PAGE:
Saturday, January 10, 2009

2009 Frosty 50K - Winston-Salem, NC

Frosty 50 collage by Shannon Johnstone
A cold 33 deg at start

Ultra running has always been a mystery to me. Running 50 miles in a week leaves me broken and lifeless. How can someone run 50 or 100 or more in day?
My current theory is that the mileage doesn't kill you, it is pushing yourself too hard that does it. I am not saying that I could run 100 miles in day, but I could run 50 miles a week a little bit slower and feel a whole lot better.

The Frosty 50K (31 miles) would be the first (and maybe only) Ultra
Humiliation: realizing you
and your girlfriend
are wearing matching shirts
Marathon for Shannon and I, and it is probably one of the easiest Ultras out there. "Ultra Marathon" usually means running 100 miles over mountains, but this is pretty flat and only 5 miles longer than a marathon.

With my "bonk" at the City of Oaks marathon, I had not successfully run farther than 18 miles since the great "Chicago salt crisis" back in October. So my plan for the Frosty 50k was to go very slow and be able to finish. My goal was to not push myself too hard.

In past races, I have run faster than Shannon, so I thought I would take it easy by running with her. This plan was not only overconfident and condescending, but quite painfully stupid.

START: We started out at a comfortable 9 minute pace while talking with local Ultra runner celebrity Laura MacLean, who did a 50k the weekend before, and was trying to talk us into the Falls Lake 50k in two weeks.

Laura MacLean and I, at about mile 5

MILE 7: we had to step through an ice cold stream up to our ankles, and on the other side was a patch of ice that caught Shannon like a trap. She was paralyzed there on the embankment, her hands on the ground and her butt stuck straight up into the air, unable to move for fear of sliding back into the water. I managed not to laugh too much, and gave her rear end a little assist up the slope.
MILE 13: my hamstrings started to get tight and sore, which always happens on long runs but never so early. I said to Shannon, "you go ahead, I'll catch back up you", and I stopped to pee and stretch a little bit. This is where things got hard.
MILE 15.5: I saw her again at the turn around, where she discovered she was the 6th place female. They only give out awards to the top 3 finishers, so this sparked her little competitive streak and she started to pick up the pace.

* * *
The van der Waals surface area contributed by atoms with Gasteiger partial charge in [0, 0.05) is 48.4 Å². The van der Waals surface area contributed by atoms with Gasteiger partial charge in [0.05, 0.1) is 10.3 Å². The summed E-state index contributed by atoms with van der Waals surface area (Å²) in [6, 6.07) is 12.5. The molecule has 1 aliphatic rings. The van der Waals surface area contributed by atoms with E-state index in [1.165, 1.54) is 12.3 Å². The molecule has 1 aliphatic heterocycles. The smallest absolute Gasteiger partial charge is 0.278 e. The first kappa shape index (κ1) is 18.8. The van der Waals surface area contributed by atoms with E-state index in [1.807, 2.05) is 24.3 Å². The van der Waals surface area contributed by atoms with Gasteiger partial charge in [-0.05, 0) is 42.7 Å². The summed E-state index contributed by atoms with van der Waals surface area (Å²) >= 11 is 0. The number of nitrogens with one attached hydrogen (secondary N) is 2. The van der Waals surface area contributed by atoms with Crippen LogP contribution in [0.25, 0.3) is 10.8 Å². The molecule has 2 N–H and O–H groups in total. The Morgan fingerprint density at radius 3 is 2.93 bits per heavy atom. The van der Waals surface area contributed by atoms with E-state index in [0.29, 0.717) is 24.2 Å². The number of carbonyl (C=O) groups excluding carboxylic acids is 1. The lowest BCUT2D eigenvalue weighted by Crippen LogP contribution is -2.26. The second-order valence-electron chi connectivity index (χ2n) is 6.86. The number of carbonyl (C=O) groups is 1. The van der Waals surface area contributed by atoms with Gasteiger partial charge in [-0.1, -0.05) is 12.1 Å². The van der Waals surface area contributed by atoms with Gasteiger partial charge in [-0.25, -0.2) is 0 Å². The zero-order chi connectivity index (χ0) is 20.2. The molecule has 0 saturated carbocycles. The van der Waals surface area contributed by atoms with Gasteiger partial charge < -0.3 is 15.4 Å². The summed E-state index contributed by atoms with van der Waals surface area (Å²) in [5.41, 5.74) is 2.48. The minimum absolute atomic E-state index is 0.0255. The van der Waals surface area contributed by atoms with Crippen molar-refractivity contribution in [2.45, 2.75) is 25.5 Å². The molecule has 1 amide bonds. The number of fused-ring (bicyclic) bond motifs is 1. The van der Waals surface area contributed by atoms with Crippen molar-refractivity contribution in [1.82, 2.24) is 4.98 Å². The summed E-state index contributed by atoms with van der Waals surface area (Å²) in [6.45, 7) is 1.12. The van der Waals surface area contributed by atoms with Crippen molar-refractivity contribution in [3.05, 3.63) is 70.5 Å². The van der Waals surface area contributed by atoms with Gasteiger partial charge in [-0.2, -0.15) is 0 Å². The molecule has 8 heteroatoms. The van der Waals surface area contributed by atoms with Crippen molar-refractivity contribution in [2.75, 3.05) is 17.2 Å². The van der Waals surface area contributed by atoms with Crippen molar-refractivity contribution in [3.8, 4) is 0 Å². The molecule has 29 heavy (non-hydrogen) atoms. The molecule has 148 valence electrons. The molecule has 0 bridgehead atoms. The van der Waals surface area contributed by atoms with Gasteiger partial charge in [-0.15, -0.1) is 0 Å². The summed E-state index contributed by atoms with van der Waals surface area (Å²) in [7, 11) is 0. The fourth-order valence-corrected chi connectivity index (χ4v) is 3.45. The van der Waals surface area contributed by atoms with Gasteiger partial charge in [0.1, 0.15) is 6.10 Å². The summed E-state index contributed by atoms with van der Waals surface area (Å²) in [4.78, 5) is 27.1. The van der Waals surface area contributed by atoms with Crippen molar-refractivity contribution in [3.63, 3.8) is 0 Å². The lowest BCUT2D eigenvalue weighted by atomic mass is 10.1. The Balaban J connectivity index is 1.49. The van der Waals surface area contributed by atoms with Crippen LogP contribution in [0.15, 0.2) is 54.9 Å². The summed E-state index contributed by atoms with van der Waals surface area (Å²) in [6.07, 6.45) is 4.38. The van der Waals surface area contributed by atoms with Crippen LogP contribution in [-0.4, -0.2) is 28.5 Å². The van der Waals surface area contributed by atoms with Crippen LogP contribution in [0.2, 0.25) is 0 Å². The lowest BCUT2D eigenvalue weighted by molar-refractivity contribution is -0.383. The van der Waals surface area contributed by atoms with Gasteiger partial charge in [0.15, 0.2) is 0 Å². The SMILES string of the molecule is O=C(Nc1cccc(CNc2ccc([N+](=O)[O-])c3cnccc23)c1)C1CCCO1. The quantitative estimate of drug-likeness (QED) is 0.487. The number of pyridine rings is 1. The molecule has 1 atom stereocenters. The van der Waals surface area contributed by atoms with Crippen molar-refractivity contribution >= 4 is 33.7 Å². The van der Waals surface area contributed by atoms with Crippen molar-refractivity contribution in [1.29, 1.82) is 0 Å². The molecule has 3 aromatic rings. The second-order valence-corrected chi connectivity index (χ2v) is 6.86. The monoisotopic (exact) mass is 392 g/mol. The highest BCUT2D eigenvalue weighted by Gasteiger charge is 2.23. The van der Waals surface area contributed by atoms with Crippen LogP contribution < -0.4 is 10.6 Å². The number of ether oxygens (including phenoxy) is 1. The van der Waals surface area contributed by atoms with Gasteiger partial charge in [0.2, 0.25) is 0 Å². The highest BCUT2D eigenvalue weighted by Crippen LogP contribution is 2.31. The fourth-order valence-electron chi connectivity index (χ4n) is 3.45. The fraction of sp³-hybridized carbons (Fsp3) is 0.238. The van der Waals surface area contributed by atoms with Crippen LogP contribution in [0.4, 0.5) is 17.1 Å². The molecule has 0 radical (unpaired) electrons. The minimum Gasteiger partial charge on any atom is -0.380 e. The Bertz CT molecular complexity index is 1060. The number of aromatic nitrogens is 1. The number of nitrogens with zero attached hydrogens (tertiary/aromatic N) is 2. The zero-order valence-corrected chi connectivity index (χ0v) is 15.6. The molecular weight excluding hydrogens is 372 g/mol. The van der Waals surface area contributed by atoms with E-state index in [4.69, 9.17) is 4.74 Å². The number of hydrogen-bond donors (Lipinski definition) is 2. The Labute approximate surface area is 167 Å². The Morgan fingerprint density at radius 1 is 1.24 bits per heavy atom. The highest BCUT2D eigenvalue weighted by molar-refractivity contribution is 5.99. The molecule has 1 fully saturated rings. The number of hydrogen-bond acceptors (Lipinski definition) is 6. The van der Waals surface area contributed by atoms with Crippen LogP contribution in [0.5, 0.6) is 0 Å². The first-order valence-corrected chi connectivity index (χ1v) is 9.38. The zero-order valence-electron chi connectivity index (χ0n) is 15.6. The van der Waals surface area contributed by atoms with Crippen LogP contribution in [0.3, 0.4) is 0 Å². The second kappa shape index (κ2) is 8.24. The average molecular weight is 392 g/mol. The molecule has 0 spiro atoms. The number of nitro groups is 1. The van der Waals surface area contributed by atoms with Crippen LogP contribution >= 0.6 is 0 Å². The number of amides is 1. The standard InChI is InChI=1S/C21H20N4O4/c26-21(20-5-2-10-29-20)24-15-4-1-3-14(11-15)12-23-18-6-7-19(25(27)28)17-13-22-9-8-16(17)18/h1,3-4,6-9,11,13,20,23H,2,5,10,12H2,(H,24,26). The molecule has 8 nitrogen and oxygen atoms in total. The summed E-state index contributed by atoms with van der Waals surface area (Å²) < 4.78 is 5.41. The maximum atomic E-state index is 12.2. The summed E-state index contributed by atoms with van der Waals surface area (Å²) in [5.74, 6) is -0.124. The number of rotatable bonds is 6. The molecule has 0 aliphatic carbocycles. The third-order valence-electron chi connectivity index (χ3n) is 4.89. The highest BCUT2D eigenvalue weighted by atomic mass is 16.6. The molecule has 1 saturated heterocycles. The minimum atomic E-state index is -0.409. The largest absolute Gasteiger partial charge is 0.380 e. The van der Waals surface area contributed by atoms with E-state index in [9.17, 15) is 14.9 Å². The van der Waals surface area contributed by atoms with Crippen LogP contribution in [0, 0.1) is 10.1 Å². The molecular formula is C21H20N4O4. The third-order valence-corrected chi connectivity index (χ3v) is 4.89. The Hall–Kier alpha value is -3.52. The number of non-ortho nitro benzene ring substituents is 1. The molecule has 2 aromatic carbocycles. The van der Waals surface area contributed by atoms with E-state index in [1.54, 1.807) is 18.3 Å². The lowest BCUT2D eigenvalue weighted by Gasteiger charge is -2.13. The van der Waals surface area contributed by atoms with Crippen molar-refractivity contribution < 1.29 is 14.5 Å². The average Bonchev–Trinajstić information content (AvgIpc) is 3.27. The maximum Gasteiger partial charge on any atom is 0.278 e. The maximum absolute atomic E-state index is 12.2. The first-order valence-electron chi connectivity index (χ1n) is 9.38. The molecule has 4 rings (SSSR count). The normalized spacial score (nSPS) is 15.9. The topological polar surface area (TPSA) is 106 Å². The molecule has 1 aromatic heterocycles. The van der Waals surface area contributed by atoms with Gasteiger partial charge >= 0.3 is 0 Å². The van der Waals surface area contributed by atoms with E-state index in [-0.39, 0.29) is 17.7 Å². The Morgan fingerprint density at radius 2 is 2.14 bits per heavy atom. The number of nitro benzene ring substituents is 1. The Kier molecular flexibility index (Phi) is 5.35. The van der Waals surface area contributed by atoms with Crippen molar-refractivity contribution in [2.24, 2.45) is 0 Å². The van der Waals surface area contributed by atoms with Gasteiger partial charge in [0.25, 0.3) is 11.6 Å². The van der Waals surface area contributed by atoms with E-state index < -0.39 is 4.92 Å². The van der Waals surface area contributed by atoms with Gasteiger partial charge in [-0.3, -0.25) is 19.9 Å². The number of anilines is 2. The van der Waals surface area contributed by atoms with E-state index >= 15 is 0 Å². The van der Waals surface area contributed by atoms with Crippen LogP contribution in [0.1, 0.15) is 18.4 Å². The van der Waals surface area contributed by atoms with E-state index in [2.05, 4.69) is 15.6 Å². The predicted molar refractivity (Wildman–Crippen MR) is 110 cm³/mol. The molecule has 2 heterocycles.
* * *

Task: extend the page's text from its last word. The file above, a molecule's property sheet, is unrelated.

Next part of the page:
MILE 18: I finally caught back up to her, but it took an enormous amount of effort, my legs felt like lead. She had passed another woman, which made her run even faster, "Sorry, I want to stay in fifth place", and she took off. I let her go, thinking "she can't keep that up".
MILE 23: Wrong. At the last turn around, I saw her coming back, smiling, and going faster still. My plan to take it easy went out the window, and I had to catch her again. After all, she was one of my rivals on Athlinks and I loved to tease her about my perfect 39-0 record against her.
The Duchess of Frost
MILE 27: It took every thing I had, but I finally caught up just past the marathon mark. This was the farthest either of us had ever run, so we celebrated with a "yeaaa". I was in a world of hurt at this point, breathing really hard, and when we stopped at the aid station, I was afraid my wooden legs wouldn't start moving again. This is where Shannon saw the 3rd place female only few hundred yards ahead, and took off like a rabbit. I let out a very loud groan, "oh, come on!"

MILE 28: We passed the woman, who was very gracious, congratulating Shannon, "great job, your the 3rd female now!".
MILE 30: All energy now was diverted to my legs and I could no longer suppress moans of pain. "Uggghh". Shannon asked if I was OK, but I couldn't answer. I just leaned forward and focused on putting one foot in front of the other so I wouldn't fall over.
We got through the finish line just under 4:30. After we changed into some warm clothes, Shannon collected her trophy which entitled her "The Duchess of Frost".

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